While there is obviously more work to be done, and although the president’s role was often indirect, Obama’s legacy on LGBTQ issues may prove to be among his deepest and most complete—and thus the safest from reversal under Trump. Still, the successes of the president’s pragmatic incrementalism are visible in many other realms. The Affordable Care Act insured 20 million additional Americans, pushing the uninsured rate to its lowest ever. It was achieved through a politically compromising but successful plan to expand coverage in ways that wouldn’t alienate insurance companies. The law is vulnerable, but, having radically moved the bar toward universal coverage, even Trump is now (for what it’s worth) promising “insurance for everybody.”
Saving the American economy from the Great Recession would be an impressive legacy even if it were a president’s only major achievement—far from the case here. But the 2009 stimulus included measures that put money into the pockets of low-income workers, and it was followed by deals that extended tax cuts for the working poor and ended ones for the very rich. As Jonathan Chait has reported, when combining the effects of tax policy and expanded access to health care, Obama’s policies increased effective incomes for the poorest tenth of Americans by 27 percent while reducing slightly those of the top 1 percent, quietly denting inequality in modest but significant ways. The economy added more than 10 million jobs under Obama, and the unemployment rate dropped to historic lows. Add to this record substantial progress in addressing climate change, education improvements, worker pay, and the opening of Cuba, and you’re staring at a legacy difficult to rival in modern history.
Even in areas where Obama, and our nation, came up short, his pragmatic liberalism had a positive impact. His failure to push through meaningful gun control measures in the wake of the Sandy Hook school massacre was bitterly disappointing, but by using wrenching press conferences to deploy rare flashes of deep sadness and anger, he instantly justified his emotional restraint in so many other instances—and raised the moral bar for action. The intractable problem of race and the indefensible violence against African American men cried out for more from the first black president, but Obama’s reticence was born of a wish to avoid backlash—he was always sensitive to the need to meet people where they are. Sometimes he got the balance wrong, but eventually he found much-needed ways to confront the nation about race. “If I had a son, he’d look like Trayvon,” he told reporters the month after unarmed 17-year-old Trayvon Martin was fatally shot by a neighborhood vigilante. Obama chided Black Lives Matter leaders for spurning his White House invitation, telling them that being “as uncompromising as possible” could make them feel “moral purity, but you’re not going to get what you want.” But he also told white Americans that they needed to engage in serious soul-searching and, drawing on the best tradition of American liberalism, urged a widening of empathy through the recognition that “what happens to [black] kids matters to me even if I never meet them.” More than just talk, Obama advanced criminal justice reform, signing legislation that reduced sentencing disparities that disproportionately punished African Americans, and he used his executive authority to commute unfair sentences and to change funding and prosecution practices that had exacerbated mass incarceration.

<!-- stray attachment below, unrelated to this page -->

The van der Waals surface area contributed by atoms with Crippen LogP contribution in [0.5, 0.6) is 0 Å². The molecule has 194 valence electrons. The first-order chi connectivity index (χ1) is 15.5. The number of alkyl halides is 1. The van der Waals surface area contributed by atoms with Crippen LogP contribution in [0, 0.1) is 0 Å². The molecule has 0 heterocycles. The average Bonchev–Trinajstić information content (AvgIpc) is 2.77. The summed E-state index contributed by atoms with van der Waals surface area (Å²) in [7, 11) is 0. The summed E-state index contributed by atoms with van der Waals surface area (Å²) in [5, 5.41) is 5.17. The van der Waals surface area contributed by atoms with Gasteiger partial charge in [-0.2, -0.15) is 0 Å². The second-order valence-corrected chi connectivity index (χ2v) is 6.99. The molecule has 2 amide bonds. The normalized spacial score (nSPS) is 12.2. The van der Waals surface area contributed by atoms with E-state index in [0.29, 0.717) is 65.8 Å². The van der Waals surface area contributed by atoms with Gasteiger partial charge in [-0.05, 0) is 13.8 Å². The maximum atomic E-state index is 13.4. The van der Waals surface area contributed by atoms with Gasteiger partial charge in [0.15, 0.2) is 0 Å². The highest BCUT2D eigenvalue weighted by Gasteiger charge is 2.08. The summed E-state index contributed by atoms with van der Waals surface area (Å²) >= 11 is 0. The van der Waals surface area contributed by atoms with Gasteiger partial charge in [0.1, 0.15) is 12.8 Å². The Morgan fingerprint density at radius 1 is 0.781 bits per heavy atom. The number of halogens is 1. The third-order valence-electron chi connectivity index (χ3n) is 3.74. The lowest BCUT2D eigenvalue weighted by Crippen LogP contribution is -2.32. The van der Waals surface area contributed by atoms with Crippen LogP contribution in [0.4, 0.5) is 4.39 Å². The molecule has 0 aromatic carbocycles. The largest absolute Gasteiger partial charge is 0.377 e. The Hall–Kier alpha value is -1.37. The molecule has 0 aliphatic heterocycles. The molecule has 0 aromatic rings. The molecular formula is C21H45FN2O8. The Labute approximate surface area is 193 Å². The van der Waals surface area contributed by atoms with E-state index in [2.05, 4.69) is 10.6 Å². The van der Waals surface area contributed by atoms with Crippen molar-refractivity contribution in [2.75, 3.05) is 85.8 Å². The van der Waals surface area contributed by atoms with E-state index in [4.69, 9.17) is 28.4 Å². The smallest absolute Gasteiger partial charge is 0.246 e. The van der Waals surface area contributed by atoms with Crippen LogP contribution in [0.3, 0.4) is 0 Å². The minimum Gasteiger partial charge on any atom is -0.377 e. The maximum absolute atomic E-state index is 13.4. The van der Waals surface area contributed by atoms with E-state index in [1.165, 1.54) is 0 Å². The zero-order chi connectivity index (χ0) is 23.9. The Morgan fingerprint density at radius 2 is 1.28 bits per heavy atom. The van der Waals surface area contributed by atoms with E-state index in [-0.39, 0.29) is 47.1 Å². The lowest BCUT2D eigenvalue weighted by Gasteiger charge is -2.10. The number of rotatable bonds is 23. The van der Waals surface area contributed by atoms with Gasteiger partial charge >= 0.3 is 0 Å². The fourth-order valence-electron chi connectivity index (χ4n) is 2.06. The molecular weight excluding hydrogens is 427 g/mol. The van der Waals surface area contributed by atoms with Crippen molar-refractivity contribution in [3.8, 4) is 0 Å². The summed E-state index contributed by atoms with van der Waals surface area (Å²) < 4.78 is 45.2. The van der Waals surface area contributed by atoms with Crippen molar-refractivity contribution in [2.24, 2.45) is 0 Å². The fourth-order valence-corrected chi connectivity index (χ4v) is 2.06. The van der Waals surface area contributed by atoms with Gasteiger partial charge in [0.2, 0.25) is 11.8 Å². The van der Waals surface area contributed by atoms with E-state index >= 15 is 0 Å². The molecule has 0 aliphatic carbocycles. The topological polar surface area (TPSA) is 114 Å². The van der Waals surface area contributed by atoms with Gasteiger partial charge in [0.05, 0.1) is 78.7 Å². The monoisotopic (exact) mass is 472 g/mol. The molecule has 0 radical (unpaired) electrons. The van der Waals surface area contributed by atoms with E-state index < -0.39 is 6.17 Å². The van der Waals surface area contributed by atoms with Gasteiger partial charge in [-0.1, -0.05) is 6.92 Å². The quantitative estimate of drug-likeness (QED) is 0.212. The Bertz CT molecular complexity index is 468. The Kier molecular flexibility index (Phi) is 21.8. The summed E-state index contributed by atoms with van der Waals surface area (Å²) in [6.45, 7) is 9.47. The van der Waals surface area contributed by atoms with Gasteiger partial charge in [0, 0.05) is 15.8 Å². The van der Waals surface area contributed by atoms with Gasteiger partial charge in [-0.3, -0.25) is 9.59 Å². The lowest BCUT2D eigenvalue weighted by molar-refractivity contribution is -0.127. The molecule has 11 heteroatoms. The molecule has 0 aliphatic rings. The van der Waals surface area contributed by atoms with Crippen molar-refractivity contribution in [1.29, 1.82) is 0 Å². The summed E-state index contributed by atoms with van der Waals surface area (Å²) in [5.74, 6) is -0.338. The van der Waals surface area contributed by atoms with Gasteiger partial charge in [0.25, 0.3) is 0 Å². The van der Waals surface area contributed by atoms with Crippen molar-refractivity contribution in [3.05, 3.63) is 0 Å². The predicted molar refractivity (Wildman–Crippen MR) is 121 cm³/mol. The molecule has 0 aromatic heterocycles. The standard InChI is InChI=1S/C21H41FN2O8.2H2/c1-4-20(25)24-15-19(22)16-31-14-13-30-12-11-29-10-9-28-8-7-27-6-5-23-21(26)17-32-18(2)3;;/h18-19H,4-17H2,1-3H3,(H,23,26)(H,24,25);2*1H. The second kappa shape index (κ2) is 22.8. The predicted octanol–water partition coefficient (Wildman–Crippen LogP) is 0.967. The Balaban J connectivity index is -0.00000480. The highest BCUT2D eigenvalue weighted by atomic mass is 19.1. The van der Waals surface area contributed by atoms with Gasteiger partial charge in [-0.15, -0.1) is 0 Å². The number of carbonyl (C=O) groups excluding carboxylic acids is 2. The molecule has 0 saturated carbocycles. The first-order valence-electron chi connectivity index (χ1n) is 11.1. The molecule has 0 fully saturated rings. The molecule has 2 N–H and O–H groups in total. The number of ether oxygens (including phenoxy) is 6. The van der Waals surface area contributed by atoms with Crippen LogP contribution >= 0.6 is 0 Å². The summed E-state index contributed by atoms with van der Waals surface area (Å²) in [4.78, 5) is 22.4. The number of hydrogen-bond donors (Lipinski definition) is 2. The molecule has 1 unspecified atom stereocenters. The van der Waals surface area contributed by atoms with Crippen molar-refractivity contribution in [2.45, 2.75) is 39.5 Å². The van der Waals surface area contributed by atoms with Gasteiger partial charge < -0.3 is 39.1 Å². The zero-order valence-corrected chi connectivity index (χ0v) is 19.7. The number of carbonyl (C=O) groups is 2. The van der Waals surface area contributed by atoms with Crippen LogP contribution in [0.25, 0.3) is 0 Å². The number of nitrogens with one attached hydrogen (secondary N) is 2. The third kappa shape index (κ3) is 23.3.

Societies don’t turn 50 degrees. But to Obama, “As long as they’re turning in the right direction and we’re making progress, then government is working” as it should. Sure, liberals want—and deserve—more, faster. But sometimes our instincts to express our righteous outrage come at the expense of working to create the change we want to see. We opt for moral purity over results. Recognizing that risk, and guarding against it, means recognizing the pragmatic liberalism of Barack Obama.
The impressive results of that liberalism are now vulnerable to Donald Trump’s rearguard agenda. But those changes, LGBTQ equality among them, whose roots were given time to deepen, that resulted from incremental change, are safer for having given Americans time to get used to them. President Obama made a promise early in his tenure that must have been based on his confidence that this pragmatic worldview could create a presidency that would make government work and thus help steer the ship in the right direction. “By the time this administration is over,” he told a room full of activists at a White House reception, “I think you guys will have pretty good feelings about the Obama administration.” We do.